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Nokia N9: Hands-on gallery

Nokia’s next smartphone, the N9, is a very desirable slab of colourful polycarbonate.

Following the middling-poor reviews (and reception) of its recent smartphone offerings, this could be their last completely Nokia smartphone before those Nokia-made Windows Phone 7 handsets arrive later this year.

Nokia aren’t going quietly though, with this MeeGo-powered smartphone set to arrive in a zingy summer palette, and a new curvy shape. The back of the phone puffs out ever-so-slightly. whilst the front screen has a subtle curve, ideal for the new swipe navigation system.

You’ll notice there’s no visible buttons on the front of the phone; Nokia’s new phone operating system, MeeGo, relies on a simple, quickly-learnt swipe principle, and Nokia have nailed the touch-screen here; it’s responsive and smooth.

From screen-lock, a double-tap will wake the phone, as will using the power button on the right side of the phone.

Any initial fears we had of lacking some sort of physical input were soon allayed, after a brief tutorial the system works well. In fact, we’d say it was better implemented than BlackBerry’s PlayBook, which still forced users to occasionally return to a tiny power button.

There’s a comprehensive beginner’s guide and we were also able to replay the tutorial again. There were several video clips here, though they weren’t quite ready on this development model.

Swiping from side to side and top to bottom will minimise currently running apps, and also transfer between the three main screens, the multi-ask screen showing which apps are running on the phone, the icon-based homescreen (above), and a news-feed displaying any recent phone activity, like text messages, missed calls and social network updates from the likes of Twitter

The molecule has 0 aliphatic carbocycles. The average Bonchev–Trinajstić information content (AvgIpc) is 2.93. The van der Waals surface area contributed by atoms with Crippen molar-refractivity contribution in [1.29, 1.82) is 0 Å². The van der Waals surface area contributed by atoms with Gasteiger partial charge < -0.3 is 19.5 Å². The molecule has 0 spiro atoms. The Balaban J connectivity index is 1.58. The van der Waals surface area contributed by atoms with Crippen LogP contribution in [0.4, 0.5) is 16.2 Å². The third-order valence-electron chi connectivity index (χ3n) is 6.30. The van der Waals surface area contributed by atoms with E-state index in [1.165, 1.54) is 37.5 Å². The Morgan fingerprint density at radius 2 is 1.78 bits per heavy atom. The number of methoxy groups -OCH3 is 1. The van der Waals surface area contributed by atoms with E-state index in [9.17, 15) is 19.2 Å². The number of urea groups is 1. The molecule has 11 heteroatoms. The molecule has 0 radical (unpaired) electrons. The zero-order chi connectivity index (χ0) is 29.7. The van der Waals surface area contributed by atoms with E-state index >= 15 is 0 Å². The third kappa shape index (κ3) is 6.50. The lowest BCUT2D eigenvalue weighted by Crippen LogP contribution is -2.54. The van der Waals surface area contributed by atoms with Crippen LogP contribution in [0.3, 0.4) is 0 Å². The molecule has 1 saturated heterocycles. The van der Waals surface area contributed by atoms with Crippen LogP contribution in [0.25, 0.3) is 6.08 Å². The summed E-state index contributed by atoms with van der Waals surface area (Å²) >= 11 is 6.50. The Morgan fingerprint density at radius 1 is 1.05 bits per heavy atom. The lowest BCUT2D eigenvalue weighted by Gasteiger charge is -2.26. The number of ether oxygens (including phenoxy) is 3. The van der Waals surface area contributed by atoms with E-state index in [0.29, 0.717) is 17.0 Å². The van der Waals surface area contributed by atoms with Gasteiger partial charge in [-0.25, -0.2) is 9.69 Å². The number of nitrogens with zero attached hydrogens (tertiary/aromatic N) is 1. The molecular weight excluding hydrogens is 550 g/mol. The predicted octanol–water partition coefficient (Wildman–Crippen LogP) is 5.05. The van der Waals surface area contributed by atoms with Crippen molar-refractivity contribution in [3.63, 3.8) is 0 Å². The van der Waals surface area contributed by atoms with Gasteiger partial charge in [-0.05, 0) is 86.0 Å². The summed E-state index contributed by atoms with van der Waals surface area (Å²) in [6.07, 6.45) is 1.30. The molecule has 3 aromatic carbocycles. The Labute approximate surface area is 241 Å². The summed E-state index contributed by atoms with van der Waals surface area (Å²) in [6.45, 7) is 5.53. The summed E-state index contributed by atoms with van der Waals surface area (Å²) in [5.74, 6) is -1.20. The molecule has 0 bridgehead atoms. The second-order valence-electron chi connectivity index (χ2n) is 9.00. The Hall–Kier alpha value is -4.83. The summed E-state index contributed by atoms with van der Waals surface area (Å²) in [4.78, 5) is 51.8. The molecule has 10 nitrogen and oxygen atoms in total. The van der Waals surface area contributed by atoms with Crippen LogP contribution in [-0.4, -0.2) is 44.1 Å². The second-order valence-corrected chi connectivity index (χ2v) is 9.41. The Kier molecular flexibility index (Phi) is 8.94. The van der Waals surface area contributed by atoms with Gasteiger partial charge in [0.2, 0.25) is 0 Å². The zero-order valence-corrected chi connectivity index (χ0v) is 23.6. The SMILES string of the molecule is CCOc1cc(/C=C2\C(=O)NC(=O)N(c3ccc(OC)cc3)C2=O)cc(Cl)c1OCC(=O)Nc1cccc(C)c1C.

Continuing Nokia’s heritage of making the best cameraphones, the N9 has a rear-facing 8-megapixel camera with wide-angle Carl Zeiss lens, improving low-light shots and reducing noise.

The camera is also auto-focus, and we could adjust the focus point on the touch-screen, zooming in on buildings across the street or another N9 nearby. The camera is also able to capture 720p high-definition video at a smooth 30fps and is paired with a dual LED-flash.

The N9 also has a front-facing camera, curiously positioned in the lower right corner of the phone, prepped for videocalling. The phone already has its own Skype app; though, like the current Android version, this doesn’t yet work with video,

Anything you record on the N9 is lovingly replicated on the 3.9-inch AMOLED screen; the same type of screen found on recent Nokia phones and Samsung’s smartphones, like the Galaxy S2.

Thanks to the way AMOLED works, the Nokia icons really pop out of the black background. Videos and photos both look suitably crisp, with the phone capable of a true widescreen ratio of 16:9.

We couldn’t help but tap on those luminous icons, now click on through to see how the rest of the phone looks, and our first impressions of the Nokia N9.